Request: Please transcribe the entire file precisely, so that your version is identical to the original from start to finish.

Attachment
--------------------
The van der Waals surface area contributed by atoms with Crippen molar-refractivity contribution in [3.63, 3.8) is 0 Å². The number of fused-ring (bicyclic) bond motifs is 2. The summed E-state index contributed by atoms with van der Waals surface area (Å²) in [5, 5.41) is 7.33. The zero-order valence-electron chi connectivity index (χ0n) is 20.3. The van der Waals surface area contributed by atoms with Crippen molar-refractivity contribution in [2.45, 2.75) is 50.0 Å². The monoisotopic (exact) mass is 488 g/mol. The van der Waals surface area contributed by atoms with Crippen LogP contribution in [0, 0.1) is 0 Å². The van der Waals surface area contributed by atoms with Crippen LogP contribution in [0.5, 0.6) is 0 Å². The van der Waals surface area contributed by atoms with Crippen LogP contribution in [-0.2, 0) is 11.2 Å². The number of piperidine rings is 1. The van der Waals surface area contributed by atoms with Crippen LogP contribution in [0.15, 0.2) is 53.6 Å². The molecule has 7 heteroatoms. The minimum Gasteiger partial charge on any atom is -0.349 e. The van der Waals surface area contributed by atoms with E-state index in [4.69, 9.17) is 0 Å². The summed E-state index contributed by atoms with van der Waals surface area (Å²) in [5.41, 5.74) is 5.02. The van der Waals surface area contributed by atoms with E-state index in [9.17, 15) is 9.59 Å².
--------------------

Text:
The van der Waals surface area contributed by atoms with Crippen molar-refractivity contribution in [3.63, 3.8) is 0 Å². The number of fused-ring (bicyclic) bond motifs is 2. The summed E-state index contributed by atoms with van der Waals surface area (Å²) in [5, 5.41) is 7.33. The zero-order valence-electron chi connectivity index (χ0n) is 20.3. The van der Waals surface area contributed by atoms with Crippen molar-refractivity contribution in [2.45, 2.75) is 50.0 Å². The monoisotopic (exact) mass is 488 g/mol. The van der Waals surface area contributed by atoms with Crippen LogP contribution in [0, 0.1) is 0 Å². The van der Waals surface area contributed by atoms with Crippen LogP contribution in [0.5, 0.6) is 0 Å². The van der Waals surface area contributed by atoms with Crippen LogP contribution in [-0.2, 0) is 11.2 Å². The number of piperidine rings is 1. The van der Waals surface area contributed by atoms with Crippen LogP contribution in [0.15, 0.2) is 53.6 Å². The molecule has 7 heteroatoms. The minimum Gasteiger partial charge on any atom is -0.349 e. The van der Waals surface area contributed by atoms with E-state index in [4.69, 9.17) is 0 Å². The summed E-state index contributed by atoms with van der Waals surface area (Å²) in [5.41, 5.74) is 5.02. The van der Waals surface area contributed by atoms with E-state index in [9.17, 15) is 9.59 Å².